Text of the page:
Use of a WhatsApp group was invaluable to co-ordinate the team quickly and efficiently on a daily basis and for uploading rotas which at the time needed to have the versatility to flex up and down according the numbers of patients in each week and across the weekends.
The hydro pool area became our centre of operations, chosen for its location and also access to showers (every therapist showered, post work to keep their families safe, if we were required to mix with the green therapy teams then scrubs were changed before) and space to allow social distancing.
The Domestic team of Teresa, Margaret and Anna who serviced the pool area need mentioning individually. They were the silent, night-time members of the team who due largely to their skills and dedication to keep the areas in Hydro spotless meant that my team were able to stay well and infection free.
The Covid budget was made available to the rehab team and the purchases made were carefully considered to be that which after Covid would be used to benefit all patients in the Trust.
I had approved:
- 40 Hydroflex chairs to enable all patients to sit out in a pressure relieving supportive seating.
- Cognitive assessments in order to have a wide range for the OTs to use.
- Hand and ADL equipment to maximise patient independence
- Parallel bars for the rehab garden to further increase the range of therapy that we can offer outside on different surfaces.
- Bean bag positioning cushions in a range of sizes and shapes to facilitate Prone (tummy lying) positions for those very breathless patients.
- A therapy table that can be height adjusted in order to rehabilitate in standing and use your arms for a functional task at the same time.
- Two Therapy bikes that patients in bed can use to maintain muscle strength and range of movement were rented on a long term lease.
- Four therapy bikes to use when the patient is sitting in chair were purchased.
All of the above equipment has been used and has had huge importance in contributing to functional gains in our patients.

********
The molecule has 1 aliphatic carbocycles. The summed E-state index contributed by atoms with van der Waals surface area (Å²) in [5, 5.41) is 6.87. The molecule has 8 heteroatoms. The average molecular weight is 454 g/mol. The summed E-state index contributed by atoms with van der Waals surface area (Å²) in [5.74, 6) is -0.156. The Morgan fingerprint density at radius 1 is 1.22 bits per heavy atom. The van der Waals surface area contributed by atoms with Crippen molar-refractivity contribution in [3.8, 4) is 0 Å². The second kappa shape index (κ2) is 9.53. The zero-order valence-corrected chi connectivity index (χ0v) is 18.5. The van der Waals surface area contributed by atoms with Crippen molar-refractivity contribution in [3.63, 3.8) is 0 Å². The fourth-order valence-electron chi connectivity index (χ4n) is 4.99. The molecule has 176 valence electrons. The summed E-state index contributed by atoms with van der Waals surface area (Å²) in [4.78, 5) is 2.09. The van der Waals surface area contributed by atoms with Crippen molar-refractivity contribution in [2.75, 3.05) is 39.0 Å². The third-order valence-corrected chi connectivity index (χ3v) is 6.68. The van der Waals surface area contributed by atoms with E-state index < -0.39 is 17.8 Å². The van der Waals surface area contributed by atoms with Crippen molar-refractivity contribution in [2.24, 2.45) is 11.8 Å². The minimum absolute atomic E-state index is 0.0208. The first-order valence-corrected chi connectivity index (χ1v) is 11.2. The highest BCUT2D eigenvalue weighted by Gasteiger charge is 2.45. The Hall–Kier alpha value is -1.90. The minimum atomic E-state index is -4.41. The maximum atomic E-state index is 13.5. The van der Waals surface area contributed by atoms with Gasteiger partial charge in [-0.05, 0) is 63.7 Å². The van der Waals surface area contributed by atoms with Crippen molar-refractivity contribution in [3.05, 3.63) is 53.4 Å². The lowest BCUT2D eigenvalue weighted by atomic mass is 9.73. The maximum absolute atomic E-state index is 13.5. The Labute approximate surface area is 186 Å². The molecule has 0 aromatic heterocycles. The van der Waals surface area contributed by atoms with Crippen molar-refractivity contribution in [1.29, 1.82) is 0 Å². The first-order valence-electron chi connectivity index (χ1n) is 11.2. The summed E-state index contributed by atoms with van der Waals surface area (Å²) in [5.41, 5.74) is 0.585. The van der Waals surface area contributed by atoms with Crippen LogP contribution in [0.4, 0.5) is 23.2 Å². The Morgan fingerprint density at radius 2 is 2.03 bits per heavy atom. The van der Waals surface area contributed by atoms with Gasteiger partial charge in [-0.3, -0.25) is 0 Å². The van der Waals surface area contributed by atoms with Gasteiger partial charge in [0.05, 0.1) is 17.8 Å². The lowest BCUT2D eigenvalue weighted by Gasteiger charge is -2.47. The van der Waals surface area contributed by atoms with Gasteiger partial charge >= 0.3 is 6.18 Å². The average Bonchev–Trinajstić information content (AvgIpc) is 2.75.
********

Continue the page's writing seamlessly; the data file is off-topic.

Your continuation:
Data and patient pathways
From the outset, data and outcome measures were of prime importance to be collected.
Patient follow-up on discharge was also of importance to us as a team. It was at this point that we joined forces with the Community Respiratory teams in Plymouth and Cornwall and together created a bespoke follow-up service for patients on discharge. A database was created for collation of the outcome measures, which can now also send the referrals from the acute team to the Community team. A big thanks to Roger on this work.
I have nothing but respect for all of my team as we moved through the last three months together. We have had a challenging but enjoyable period of time creating a bespoke rehabilitation service. Their flexibility and can do attitude made my role easy and the assistance given to me by the senior team truly invaluable.
There is so much more to say and celebrate, so many staff across therapies who although not in the actual Covid therapy team have assisted and been part of the bigger picture that words in a blog just can’t express or cover.
Now with acute cases on the decline and the team de-escalated, we return to our pre-covid areas of work. The learning from the last 3 months has been extensive.
My take home message: Intensive, co-ordinated, borderless MDT rehabilitation has fantastic results for patients and for staff.